History of the Beauty Business
  • Cosmetics have been used since ancient times. Often they were used in religious ceremonies - as seen in ancient Egypt - or as cultural identification. Egypt's influence impacted the practices and uses of cosmetics throughout the rest of the ancient world.
  • The spread of Christianity with its denunciations of pride and vanity coupled with a changing ideal of modesty also impacted the standards of beauty. While cosmetics did not totally fall out of favor, their use seems to have been greatly reduced and their use largely restricted to courtesans, actresses, the wealthy, and assorted "loose" women.
  • During the Renaissance high born women including Queen Elizabeth, used them to whiten their faces into an ideal of pale perfection.

Over time, cosmetics moved a little closer to more common usage.



History of the Beauty Business - Business of Beauty: A Resource Guide - Research Guides at Library of Congress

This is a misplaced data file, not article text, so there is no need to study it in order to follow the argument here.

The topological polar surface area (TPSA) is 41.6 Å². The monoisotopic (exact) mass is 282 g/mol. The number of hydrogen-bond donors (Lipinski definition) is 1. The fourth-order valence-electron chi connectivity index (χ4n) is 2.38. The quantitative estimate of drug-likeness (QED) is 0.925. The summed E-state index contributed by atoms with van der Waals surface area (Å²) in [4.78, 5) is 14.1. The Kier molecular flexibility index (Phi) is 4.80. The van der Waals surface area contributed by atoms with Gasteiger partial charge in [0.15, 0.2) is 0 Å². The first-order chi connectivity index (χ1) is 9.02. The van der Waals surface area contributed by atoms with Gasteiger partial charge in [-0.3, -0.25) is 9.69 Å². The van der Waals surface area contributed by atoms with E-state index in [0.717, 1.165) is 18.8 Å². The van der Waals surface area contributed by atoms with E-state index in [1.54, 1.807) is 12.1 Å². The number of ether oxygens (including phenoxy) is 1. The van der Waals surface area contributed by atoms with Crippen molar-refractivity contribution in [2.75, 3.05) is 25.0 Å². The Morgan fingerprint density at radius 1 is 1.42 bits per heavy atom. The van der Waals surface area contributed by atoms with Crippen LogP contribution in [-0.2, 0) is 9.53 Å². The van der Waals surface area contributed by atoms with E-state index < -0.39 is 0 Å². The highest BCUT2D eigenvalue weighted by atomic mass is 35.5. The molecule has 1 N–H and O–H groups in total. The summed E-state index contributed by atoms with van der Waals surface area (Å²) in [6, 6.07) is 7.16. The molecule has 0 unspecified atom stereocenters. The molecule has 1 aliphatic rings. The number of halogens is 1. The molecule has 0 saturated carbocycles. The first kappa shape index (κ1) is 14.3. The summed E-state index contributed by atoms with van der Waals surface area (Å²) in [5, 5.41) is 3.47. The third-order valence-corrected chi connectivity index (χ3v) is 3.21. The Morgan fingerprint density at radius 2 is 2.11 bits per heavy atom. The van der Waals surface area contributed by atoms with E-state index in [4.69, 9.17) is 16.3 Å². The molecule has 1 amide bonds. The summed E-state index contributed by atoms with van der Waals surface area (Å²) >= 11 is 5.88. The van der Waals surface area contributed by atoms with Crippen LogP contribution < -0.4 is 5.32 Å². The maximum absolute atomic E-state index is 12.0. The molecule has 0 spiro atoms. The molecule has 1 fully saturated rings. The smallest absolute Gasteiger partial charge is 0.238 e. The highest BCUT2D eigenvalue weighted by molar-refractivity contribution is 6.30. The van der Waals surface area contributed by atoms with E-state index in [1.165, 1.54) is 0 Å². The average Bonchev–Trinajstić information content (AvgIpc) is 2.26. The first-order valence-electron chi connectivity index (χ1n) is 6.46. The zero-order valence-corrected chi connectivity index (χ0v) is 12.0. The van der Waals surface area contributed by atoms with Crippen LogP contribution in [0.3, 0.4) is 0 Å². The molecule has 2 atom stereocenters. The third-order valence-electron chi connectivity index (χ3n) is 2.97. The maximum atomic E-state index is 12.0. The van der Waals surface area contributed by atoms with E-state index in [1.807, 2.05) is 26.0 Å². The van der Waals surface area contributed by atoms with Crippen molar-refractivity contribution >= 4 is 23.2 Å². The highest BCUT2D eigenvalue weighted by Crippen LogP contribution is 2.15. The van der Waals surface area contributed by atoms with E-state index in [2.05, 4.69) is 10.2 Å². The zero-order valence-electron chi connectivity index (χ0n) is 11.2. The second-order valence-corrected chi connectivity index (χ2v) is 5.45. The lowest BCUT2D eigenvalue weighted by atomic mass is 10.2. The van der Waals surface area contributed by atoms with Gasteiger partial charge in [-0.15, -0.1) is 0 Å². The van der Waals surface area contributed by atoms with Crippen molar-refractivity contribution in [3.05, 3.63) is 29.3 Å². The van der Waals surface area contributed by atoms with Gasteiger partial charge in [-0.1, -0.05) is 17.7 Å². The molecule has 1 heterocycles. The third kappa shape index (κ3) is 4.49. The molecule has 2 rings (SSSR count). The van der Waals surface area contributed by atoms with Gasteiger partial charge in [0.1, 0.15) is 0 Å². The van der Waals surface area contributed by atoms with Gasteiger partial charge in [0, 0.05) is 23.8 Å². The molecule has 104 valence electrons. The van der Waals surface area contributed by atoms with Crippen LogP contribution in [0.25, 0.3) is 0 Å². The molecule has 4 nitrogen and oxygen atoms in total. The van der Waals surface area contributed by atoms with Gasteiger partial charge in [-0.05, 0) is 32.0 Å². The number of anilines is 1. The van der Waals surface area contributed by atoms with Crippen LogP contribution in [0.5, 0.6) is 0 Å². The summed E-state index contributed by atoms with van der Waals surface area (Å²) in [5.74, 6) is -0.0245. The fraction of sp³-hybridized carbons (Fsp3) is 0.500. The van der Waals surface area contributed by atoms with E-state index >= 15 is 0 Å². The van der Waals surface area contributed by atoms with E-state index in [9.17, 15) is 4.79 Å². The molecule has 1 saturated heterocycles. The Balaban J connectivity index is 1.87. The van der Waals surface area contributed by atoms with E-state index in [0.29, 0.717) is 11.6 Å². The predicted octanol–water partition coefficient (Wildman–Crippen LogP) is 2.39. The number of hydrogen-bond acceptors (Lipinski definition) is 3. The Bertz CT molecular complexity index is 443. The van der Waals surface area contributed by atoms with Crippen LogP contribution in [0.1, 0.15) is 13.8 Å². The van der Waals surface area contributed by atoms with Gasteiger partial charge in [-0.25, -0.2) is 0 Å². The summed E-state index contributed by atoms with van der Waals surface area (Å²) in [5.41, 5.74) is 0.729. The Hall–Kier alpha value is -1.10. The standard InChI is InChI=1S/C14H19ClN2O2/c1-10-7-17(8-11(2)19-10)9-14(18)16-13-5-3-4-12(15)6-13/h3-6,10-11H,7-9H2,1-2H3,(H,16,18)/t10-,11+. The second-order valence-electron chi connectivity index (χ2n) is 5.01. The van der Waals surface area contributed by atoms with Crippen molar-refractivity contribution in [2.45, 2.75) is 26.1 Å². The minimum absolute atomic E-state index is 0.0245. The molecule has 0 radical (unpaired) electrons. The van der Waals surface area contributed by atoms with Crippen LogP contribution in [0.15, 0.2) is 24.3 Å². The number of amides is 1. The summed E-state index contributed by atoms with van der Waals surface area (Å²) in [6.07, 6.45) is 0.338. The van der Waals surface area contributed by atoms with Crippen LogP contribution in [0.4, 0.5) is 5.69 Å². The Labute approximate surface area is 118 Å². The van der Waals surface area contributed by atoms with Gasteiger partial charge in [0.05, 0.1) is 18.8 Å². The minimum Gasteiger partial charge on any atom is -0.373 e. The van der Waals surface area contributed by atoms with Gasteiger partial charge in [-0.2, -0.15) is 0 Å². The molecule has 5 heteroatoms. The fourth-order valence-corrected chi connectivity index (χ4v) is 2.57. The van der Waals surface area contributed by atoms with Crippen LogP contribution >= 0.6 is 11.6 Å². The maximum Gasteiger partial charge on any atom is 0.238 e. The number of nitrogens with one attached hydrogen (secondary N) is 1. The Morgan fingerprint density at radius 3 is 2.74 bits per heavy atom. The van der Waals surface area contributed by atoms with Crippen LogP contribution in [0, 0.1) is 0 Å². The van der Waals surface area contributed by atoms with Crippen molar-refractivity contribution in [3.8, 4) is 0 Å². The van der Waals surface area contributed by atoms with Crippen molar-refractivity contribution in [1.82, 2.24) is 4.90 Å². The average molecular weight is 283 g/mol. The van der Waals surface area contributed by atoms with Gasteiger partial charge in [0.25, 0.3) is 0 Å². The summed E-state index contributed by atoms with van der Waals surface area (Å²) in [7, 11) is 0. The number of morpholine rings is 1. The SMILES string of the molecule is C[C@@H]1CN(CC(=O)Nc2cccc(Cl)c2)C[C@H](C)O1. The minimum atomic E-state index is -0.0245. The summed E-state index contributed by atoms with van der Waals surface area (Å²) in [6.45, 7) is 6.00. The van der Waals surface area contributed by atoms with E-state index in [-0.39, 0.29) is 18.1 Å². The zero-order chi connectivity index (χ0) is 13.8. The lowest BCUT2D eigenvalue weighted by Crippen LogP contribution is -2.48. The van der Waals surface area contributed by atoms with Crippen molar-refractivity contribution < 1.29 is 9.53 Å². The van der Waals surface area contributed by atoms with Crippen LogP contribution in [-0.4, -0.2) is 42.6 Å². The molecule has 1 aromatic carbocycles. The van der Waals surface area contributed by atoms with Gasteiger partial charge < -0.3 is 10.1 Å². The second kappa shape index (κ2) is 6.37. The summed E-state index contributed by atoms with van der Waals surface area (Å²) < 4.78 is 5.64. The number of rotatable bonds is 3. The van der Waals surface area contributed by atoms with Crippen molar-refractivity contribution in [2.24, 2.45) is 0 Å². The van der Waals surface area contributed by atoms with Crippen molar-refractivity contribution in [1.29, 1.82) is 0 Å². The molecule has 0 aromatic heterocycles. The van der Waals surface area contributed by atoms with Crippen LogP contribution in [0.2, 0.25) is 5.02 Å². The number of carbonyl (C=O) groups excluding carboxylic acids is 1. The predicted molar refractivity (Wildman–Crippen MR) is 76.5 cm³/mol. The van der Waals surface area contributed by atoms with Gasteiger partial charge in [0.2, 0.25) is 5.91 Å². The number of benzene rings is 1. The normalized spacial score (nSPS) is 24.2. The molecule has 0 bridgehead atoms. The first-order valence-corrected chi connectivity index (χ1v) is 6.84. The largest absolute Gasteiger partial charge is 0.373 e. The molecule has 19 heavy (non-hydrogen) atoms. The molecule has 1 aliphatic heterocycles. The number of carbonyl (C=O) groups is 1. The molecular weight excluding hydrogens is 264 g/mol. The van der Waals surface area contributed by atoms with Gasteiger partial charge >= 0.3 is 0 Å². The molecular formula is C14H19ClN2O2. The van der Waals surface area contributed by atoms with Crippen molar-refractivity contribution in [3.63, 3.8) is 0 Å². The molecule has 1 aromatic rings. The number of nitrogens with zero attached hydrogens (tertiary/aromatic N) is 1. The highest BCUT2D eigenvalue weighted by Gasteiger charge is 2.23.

It wasn't until the late 19th and early 20th centuries, despite the strictures of Victorian morality, that cosmetics and other beauty aids became more generally accepted.

The Roaring Twenties and glamorous movie stars of the 1930s finally brought cosmetics into the mass merchandise market, where they were sold in department stores and other venues. It was about this time that some of the best-known brand names - many of which are still sold today - entered the picture, and the modern cosmetics industry was born.



  • The comapany Estée Lauder was founded in 1946 by husband and wife Joseph and Estée Lauder. Estée Lauder cosmetics were sold primarily at department stores.
  • Charles Revson is known as a founder of Revlon. In March of 1932 he, along with his brother Joseph and a man named Charles Lachman, started Revlon.
  • Elizabeth Arden became interested in the work of a biochemist who worked on cream for skin blemishes. She eventually developed her own products and opened the first store in 1910.
  • Avon was founded by David McConnell as the California Perfume Company in 1886. Originally the company only sold perfumes, but in 1928 the company introduced the Avon line of cosmetics and toiletries, and eventually the Avon name became so popular that in 1939, McConnell's son and successor changed the company name to Avon.



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